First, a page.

It has been said and well documented that Walter Johnson was a humble man. A gentle natured giant that was not only a legendary pitcher, but a role model of good sportsmanship. He was such a gentleman he preferred not to throw a pitch inside due to concerns that he might hit someone.
However, we would error if we judged too quickly. His concerns about hitting someone were legit for a pitcher in his day. See the key to Walter Johnson’s success was his low to mid 90’s fastball which for that era of baseball had never been seen before. It was a consistent, overpowering fastball that buckled the knees of many hitters. My guess is he probably had a bad experience at some point by hitting a batter and perhaps injuring them. Ty Cobb was one that took advantage of his kindness. Knowing that Johnson would not pitch inside he would crowd the plate in order to gain an edge. Later, Cobb would describe Johnson’s fastball as, “Just speed, raw speed, blinding speed, too much speed.”
Even though Johnson offered batters a handicap he was still one of the most dominating pitchers in baseball history and he’s held many records for many decades. The six-foot one inch, 200 pound Johnson was raised in Humboldt, Kansas as a farm boy. He was given the nickname, “The Big Train” in 1911 by sportswriter Grantland Rice. The nickname stuck and was given to him because at the time trains were the fastest and most powerful thing known to man. His numbers are staggering:
1910-1916 he won 25 or more games for seven straight seasons. In 1912 he won 16 consecutive games! And let us not forget his remarkable 1913 season where he won 36 games! He finished that season 36-7 with a 1.14 ERA and earned MVP awards.
In 1924, at the age of 36 years old, he led the league with a 23-7 record and an ERA of 2.72 earning him his second MVP. When I compare these numbers to today’s players I can’t help but think, they don’t make them like they used to. And yet I haven’t told you about his most amazing achievement that is still an MLB record: Walter Johnson remains the all time leader in shutouts with 110. C’mon man are you serious!?
Despite Johnson’s super-hero pitching performances, the Washington Senators were the very definition of mediocre. He has 65 loses in which the Senators failed to score a single run. Overall Johnson’s win/loss record is 419-279 which puts him second all-time and his career strikeouts of 3,508 led all of baseball for 55 years. In 1983 the all time Strikeout King had to give up the crown to Nolan Ryan, Steve Carlton and Gaylord Perry, all three men surpassed the previous mark set by Johnson that year.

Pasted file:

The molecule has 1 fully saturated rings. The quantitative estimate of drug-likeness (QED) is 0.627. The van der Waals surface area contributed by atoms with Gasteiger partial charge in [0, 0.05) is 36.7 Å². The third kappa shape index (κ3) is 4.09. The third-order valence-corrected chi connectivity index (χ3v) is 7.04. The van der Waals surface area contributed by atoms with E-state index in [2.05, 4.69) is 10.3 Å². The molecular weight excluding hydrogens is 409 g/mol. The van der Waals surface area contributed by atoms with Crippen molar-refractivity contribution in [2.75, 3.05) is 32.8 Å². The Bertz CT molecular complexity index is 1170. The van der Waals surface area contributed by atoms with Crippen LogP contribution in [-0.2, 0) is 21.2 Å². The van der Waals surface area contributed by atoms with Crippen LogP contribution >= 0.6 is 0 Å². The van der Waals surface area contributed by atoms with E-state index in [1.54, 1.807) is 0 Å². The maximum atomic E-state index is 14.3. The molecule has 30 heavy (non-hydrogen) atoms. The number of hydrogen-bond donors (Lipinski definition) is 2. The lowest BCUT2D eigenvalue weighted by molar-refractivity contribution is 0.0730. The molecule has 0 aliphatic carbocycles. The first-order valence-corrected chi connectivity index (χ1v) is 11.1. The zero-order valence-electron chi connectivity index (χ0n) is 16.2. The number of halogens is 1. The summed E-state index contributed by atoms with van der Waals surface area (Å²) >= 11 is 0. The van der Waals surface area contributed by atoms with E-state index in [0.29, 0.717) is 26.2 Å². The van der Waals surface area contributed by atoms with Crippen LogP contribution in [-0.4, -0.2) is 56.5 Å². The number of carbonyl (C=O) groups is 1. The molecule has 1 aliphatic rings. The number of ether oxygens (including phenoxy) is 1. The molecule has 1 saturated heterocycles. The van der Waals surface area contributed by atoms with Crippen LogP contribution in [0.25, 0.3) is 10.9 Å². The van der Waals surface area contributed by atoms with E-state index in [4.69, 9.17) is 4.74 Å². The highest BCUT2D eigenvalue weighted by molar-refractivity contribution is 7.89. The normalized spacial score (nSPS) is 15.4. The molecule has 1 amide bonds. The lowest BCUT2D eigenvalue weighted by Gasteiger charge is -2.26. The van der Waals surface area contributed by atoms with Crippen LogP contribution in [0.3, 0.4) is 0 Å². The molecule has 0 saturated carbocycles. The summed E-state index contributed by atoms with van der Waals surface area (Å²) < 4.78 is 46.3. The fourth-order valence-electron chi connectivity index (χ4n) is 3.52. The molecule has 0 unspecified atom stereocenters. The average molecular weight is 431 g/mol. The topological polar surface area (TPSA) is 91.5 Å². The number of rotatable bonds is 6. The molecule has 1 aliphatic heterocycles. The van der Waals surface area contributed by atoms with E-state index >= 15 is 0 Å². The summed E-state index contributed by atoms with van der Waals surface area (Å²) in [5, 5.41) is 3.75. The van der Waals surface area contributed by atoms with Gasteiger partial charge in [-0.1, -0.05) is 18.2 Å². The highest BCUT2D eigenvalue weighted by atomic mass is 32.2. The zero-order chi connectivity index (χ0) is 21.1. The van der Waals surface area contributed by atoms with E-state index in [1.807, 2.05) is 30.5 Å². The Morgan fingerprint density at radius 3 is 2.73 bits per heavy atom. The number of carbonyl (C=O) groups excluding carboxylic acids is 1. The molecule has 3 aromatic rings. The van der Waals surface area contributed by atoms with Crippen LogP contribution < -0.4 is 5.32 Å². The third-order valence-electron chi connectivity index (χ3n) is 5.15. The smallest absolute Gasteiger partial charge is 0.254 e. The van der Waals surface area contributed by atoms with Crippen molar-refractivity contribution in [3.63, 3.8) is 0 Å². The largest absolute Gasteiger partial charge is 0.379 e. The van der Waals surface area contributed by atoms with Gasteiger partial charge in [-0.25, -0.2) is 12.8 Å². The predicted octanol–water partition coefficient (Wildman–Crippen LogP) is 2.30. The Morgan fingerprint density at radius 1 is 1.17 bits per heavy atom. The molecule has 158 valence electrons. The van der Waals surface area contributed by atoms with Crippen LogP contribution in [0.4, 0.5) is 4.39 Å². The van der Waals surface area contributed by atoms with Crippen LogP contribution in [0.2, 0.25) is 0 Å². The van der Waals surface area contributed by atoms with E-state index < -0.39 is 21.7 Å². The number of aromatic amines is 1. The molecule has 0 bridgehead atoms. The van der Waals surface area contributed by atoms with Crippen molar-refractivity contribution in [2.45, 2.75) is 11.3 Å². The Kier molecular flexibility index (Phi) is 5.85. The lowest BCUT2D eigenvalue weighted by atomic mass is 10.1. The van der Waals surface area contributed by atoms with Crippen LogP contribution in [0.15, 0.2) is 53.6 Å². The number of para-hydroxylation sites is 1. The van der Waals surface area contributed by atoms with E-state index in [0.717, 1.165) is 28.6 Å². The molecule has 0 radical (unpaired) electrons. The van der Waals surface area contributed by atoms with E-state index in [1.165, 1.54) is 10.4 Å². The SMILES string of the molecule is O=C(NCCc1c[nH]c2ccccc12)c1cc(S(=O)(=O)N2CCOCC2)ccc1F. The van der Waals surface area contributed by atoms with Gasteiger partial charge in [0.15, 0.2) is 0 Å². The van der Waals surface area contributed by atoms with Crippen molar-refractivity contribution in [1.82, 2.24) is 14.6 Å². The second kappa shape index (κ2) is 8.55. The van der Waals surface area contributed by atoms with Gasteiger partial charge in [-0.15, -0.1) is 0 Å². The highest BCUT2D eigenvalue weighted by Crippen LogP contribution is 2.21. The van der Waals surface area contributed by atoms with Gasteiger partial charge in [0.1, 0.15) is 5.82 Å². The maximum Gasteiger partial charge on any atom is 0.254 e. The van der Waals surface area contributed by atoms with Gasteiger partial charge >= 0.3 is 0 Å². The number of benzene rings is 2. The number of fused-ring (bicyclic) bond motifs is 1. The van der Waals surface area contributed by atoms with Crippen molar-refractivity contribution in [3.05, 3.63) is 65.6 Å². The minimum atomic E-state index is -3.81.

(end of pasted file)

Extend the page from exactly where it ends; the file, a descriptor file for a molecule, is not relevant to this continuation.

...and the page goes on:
His greatest career achievement came in 1924 when the Senators finally made it to their first World Series. It was Game 7. Tied score in the ninth inning. Bucky Harris, manager for the Senators called on The Big Train in relief. When Johnson arrived to the mound the skipper told him, “You’re the best we’ve got, Walter, we’ve got to win or lose with you.” Johnson shut down the Giants for four innings and went on to get the win as the Washington Senators were World Series Champs!
Walter Johnson’s Career Numbers: Win/Loss 419-279 | ERA 2.17 | Strikeouts 3,508 | Shutouts 110 | 3x Triple Crown | 2x MVP | 12x Strikeout Leader | 5x A.L. ERA Leader
Did You Know
- In April/May of 1913 he pitched 55 consecutive scoreless innings, still an American League record today.
- In 1999, The Sporting News ranked Johnson No. 4 on its list of Baseball’s 100 Greatest Players, which is the highest ranked pitcher.
- In 1999, he was elected into the Major League Baseball All-Century Team.
ROOKIE CARDS OF HALL OF FAMER WALTER JOHNSON
1909 T204 Ramly (shop eBay)
Ramly was a name of a cigarette brand. In this era many tobacco companies included sports cards inside their packs of smokes, it was their way of marketing their brand. One side of the card featured a photo of a player along with their name, position and team, the other side featured the name, brand, and logo of the cigarette company. The design reminds me of one of them picture frames my grandma had on her dresser with a photo of my great-grandfather. This 121 card set is beautifully designed and in my opinion was ahead of its time. Walter Johnson is the key card in the set and has been embraced by collectors as his true rookie card.
As of the date of this post; average prices are at $1500-$9000 for low end grades, $9000-$34,000 for mid grades and high end grades have sold in the neighborhood of $60,000.
1909-1911 T206 (shop eBay)
The T206 is the most collected set of the prewar era. It’s a 524 card set and features many Hall of Famers. The cards were inserted into packs of 16 different brands of tobacco all owned by the American Tobacco Company. This is a benchmark set in the world of sports card collecting. Iconic and Americana and because of its many variations has lots of hobby appeal.
As of the date of this post; average prices are at $300-$1600 for low end grades, $2000-$5000 for mid grades and high end grades have sold in the neighborhood of $18,000-$72,000.
Honig, Donald. Baseball America. New York, N.Y. Macmillan Publishing Company, 1985.
Shouler, Ken. The Real 100 Best Baseball Players of All Time…And Why! Lenexa, Kansas: Addax Publishing Group, 1998.
Wikipedia contributors, “Walter Johnson,” Wikipedia, The Free Encyclopedia, https://en.wikipedia.org/w/index.php?title=Walter_Johnson&oldid=778851772 (accessed May 5, 2017).
By Jackson, William Henry, 1843-1942, photographer [Public domain], via Wikimedia Commons. Retrieved May 1, 2017 from Wiki Commons.